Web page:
North Beach CSO Control Project
January 23, 2015 Update
Crews had two successful concrete pours in the last week. Most of these pours are for the combined sewer overflow (CSO) tank walls. Soon crews will begin to pour concrete for the top of the tank structure. More concrete pours are planned through February, then they will begin to wind down. Concrete pours are tentatively planned for the following dates:
-- January 23 (48b structure)
-- January 27 (CSO tank wall, 48b structure)
-- January 28 (Mechanical/electrical building)
-- February 3 (CSO tank wall, 48b structure)
-- February 14 (CSO tank wall)
-- February 17 (CSO tank top)
-- February 20 (CSO tank top)
View construction update (January 23, 2015).
View more photos.
What progress have we made? What's next?
Download the Winter 2014 newsletter (PDF).
Intersection to remain closed
King County, the Seattle Department of Transportation, and the County’s contractor have worked together to find an option for uninterrupted work in the right-of-way on the North Beach CSO Control Project. The street will remain closed until early 2015, when a temporary reopening is scheduled for three months. Learn more on the Work in the right-of-way page.
Keep up to date on construction plans and activities
• Work in the right-of-way
• Work on King County’s property
• Traffic control
North Beach Pump Station, located on King County property next to Blue Ridge Park, is built on the footprint of the former City of Seattle treatment plant.
King County is designing and building an underground storage tank in the right-of-way in N.W. Blue Ridge Drive and Triton Drive N.W. This facility will be able to store to 380,000 gallons of untreated water during peak flows when the North Beach Pump Station reaches maximum capacity.
Learn more about the project area and elements.
Why does King County need to do this project?
In 2008, King County reported that the North Beach combined sewer overflow facility had 10 overflows per year on long-term average that discharge a total of 2.2 million gallons into Puget Sound off North Beach. At North Beach, King County is working to meet current regulations set by the Washington Department of Ecology require no more than one untreated discharge per year on a long term average.
King County appreciates your patience as we continue building this mandated project.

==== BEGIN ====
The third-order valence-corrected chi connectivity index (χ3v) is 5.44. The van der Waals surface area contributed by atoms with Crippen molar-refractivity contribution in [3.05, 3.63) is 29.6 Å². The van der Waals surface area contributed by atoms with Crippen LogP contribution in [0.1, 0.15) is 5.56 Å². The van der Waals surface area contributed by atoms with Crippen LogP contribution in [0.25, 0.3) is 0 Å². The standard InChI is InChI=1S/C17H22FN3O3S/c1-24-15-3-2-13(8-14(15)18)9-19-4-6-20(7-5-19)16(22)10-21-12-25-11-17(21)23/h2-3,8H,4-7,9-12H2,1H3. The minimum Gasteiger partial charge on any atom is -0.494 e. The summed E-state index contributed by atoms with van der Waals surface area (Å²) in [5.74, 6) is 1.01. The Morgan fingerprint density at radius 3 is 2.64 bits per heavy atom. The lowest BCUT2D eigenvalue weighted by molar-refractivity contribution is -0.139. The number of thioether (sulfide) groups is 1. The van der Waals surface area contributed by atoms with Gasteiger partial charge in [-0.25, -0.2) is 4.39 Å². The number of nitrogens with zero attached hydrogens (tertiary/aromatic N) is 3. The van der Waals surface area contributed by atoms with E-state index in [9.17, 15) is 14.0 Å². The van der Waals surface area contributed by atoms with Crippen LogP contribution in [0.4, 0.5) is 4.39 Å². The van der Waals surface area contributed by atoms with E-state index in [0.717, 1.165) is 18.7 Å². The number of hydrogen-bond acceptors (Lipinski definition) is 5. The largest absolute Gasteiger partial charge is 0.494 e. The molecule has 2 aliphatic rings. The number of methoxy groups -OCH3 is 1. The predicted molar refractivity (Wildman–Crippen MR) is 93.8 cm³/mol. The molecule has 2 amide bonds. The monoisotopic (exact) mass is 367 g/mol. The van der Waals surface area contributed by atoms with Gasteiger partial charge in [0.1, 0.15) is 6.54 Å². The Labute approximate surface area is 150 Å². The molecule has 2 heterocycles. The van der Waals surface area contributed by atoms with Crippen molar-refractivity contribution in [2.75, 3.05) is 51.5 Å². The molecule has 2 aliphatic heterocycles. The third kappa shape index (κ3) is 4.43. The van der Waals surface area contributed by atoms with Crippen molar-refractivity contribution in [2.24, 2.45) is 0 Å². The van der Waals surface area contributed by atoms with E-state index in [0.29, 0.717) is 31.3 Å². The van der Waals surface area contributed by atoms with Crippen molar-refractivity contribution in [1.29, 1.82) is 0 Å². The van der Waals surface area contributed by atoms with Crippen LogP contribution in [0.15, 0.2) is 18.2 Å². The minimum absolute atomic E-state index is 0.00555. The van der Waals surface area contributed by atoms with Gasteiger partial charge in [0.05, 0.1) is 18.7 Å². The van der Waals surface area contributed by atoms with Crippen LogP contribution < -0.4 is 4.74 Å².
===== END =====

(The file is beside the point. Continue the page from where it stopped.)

This construction schedule is proposed and subject to change. Detailed construction schedules are being developed by King County’s contractor for the project, Stellar J Corporation.
Project schedule (updated December 2014).
Understanding the sewer system in North Beach
The North Beach Pump Station has provided wastewater service for the area since 1962 by collecting flows from the City of Seattle’s local sewer system. These flows are conveyed to the Carkeek Wet Weather Facility where they are either pumped to the county’s West Point Treatment Plant or, in large storm events, treated on site. The North Beach Pump Station is built on the footprint of what was once a City of Seattle treatment plant. The walls and foundation are from the original treatment plant.
Learn more: download Understanding the sewer system in North Beach, Winter 2014
Did you know?
- The North Beach Pump Station is built on the footprint of what was once a City of Seattle treatment plant. The walls and foundation are from the original treatment plant.
- When Metro was created by voters in 1958 to provide regional wastewater conveyance and treatment, local treatment facilities like the one in North Beach were considered for conversion to pump stations to bring flows to regional treatment facilities.
- The current service area for the North Beach Pump Station is 633 acres. Wastewater from additional areas within Blue Ridge are conveyed by gravity to the North Beach force main, where they combine with pumped flows to the Carkeek Wet Weather Facility.
- The North Beach Pump Station is largely built underground with access hatches and ventilation equipment above ground. Four pumps are used to convey up to 3 million gallons per day (mgd) of wastewater to Carkeek.
- The CSO facilities include a deepwater outfall upgraded in the 1970’s from the outfall that served the original treatment facility. Discharge to a second outfall, which usually conveys stormwater, helps to prevent backups into homes in large storms.
- The new CSO facility will introduce odor control at the North Beach site. Currently there is no odor control associated with the North Beach Pump Station. King County has not received odor complaints about this facility.